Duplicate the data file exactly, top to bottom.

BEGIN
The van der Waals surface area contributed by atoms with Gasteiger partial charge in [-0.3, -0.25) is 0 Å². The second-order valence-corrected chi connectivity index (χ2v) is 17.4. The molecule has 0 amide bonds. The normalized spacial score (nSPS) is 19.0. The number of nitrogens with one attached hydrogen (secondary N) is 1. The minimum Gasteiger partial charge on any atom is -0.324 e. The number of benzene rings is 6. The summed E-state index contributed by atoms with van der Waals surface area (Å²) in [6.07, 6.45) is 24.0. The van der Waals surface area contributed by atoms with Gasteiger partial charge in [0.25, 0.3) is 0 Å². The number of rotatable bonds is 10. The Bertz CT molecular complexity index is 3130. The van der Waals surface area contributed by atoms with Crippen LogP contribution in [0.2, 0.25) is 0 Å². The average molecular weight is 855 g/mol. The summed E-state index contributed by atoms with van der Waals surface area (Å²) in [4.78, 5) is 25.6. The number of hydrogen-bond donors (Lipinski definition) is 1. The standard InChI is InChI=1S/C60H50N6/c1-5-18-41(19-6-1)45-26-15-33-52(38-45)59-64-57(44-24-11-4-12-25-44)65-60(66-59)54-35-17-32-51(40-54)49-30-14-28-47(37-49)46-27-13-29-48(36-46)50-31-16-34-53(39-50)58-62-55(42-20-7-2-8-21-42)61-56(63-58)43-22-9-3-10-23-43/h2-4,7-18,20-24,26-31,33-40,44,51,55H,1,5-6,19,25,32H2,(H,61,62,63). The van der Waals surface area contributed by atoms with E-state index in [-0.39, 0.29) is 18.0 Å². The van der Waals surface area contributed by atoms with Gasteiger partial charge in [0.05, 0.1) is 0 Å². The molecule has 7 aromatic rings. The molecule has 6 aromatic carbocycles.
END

The van der Waals surface area contributed by atoms with Gasteiger partial charge in [-0.3, -0.25) is 0 Å². The second-order valence-corrected chi connectivity index (χ2v) is 17.4. The molecule has 0 amide bonds. The normalized spacial score (nSPS) is 19.0. The number of nitrogens with one attached hydrogen (secondary N) is 1. The minimum Gasteiger partial charge on any atom is -0.324 e. The number of benzene rings is 6. The summed E-state index contributed by atoms with van der Waals surface area (Å²) in [6.07, 6.45) is 24.0. The van der Waals surface area contributed by atoms with Gasteiger partial charge in [0.25, 0.3) is 0 Å². The number of rotatable bonds is 10. The Bertz CT molecular complexity index is 3130. The van der Waals surface area contributed by atoms with Crippen LogP contribution in [0.2, 0.25) is 0 Å². The average molecular weight is 855 g/mol. The summed E-state index contributed by atoms with van der Waals surface area (Å²) in [4.78, 5) is 25.6. The number of hydrogen-bond donors (Lipinski definition) is 1. The standard InChI is InChI=1S/C60H50N6/c1-5-18-41(19-6-1)45-26-15-33-52(38-45)59-64-57(44-24-11-4-12-25-44)65-60(66-59)54-35-17-32-51(40-54)49-30-14-28-47(37-49)46-27-13-29-48(36-46)50-31-16-34-53(39-50)58-62-55(42-20-7-2-8-21-42)61-56(63-58)43-22-9-3-10-23-43/h2-4,7-18,20-24,26-31,33-40,44,51,55H,1,5-6,19,25,32H2,(H,61,62,63). The van der Waals surface area contributed by atoms with E-state index in [-0.39, 0.29) is 18.0 Å². The van der Waals surface area contributed by atoms with Gasteiger partial charge in [0.05, 0.1) is 0 Å². The molecule has 7 aromatic rings. The molecule has 6 aromatic carbocycles.